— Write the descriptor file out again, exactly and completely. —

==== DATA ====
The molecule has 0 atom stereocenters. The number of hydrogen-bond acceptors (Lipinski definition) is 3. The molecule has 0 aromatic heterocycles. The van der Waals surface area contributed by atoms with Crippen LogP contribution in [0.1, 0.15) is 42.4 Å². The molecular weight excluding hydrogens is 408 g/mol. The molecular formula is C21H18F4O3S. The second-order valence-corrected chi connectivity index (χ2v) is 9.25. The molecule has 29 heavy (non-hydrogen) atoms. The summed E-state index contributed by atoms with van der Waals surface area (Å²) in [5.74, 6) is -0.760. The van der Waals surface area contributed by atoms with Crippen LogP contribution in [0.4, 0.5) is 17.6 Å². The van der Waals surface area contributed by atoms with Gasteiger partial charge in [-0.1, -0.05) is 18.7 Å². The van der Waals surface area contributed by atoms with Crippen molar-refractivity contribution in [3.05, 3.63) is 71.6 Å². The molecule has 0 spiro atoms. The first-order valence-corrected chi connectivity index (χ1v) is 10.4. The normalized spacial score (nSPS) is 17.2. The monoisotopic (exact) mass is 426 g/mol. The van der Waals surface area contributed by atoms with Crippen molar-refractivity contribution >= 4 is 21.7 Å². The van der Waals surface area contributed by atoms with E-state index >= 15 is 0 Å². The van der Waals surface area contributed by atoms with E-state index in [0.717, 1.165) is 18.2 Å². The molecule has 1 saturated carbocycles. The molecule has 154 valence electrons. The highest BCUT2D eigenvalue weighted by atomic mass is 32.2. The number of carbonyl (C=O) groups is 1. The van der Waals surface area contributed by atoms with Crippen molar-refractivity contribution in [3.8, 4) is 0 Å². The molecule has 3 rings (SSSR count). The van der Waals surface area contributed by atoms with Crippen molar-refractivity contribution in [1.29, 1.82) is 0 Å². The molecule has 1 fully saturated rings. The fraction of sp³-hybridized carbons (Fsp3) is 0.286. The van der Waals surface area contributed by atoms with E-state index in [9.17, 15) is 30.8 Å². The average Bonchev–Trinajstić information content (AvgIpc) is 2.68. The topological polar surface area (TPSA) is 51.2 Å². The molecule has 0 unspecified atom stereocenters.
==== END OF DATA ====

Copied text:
The molecule has 0 atom stereocenters. The number of hydrogen-bond acceptors (Lipinski definition) is 3. The molecule has 0 aromatic heterocycles. The van der Waals surface area contributed by atoms with Crippen LogP contribution in [0.1, 0.15) is 42.4 Å². The molecular weight excluding hydrogens is 408 g/mol. The molecular formula is C21H18F4O3S. The second-order valence-corrected chi connectivity index (χ2v) is 9.25. The molecule has 29 heavy (non-hydrogen) atoms. The summed E-state index contributed by atoms with van der Waals surface area (Å²) in [5.74, 6) is -0.760. The van der Waals surface area contributed by atoms with Crippen LogP contribution in [0.4, 0.5) is 17.6 Å². The van der Waals surface area contributed by atoms with Gasteiger partial charge in [-0.1, -0.05) is 18.7 Å². The van der Waals surface area contributed by atoms with Crippen molar-refractivity contribution in [3.05, 3.63) is 71.6 Å². The molecule has 0 spiro atoms. The first-order valence-corrected chi connectivity index (χ1v) is 10.4. The normalized spacial score (nSPS) is 17.2. The monoisotopic (exact) mass is 426 g/mol. The van der Waals surface area contributed by atoms with Crippen molar-refractivity contribution >= 4 is 21.7 Å². The van der Waals surface area contributed by atoms with E-state index >= 15 is 0 Å². The van der Waals surface area contributed by atoms with E-state index in [0.717, 1.165) is 18.2 Å². The molecule has 1 saturated carbocycles. The molecule has 154 valence electrons. The highest BCUT2D eigenvalue weighted by atomic mass is 32.2. The number of carbonyl (C=O) groups is 1. The van der Waals surface area contributed by atoms with Crippen molar-refractivity contribution in [3.8, 4) is 0 Å². The molecule has 3 rings (SSSR count). The van der Waals surface area contributed by atoms with Crippen molar-refractivity contribution in [1.29, 1.82) is 0 Å². The molecule has 1 fully saturated rings. The fraction of sp³-hybridized carbons (Fsp3) is 0.286. The van der Waals surface area contributed by atoms with E-state index in [9.17, 15) is 30.8 Å². The average Bonchev–Trinajstić information content (AvgIpc) is 2.68. The topological polar surface area (TPSA) is 51.2 Å². The molecule has 0 unspecified atom stereocenters.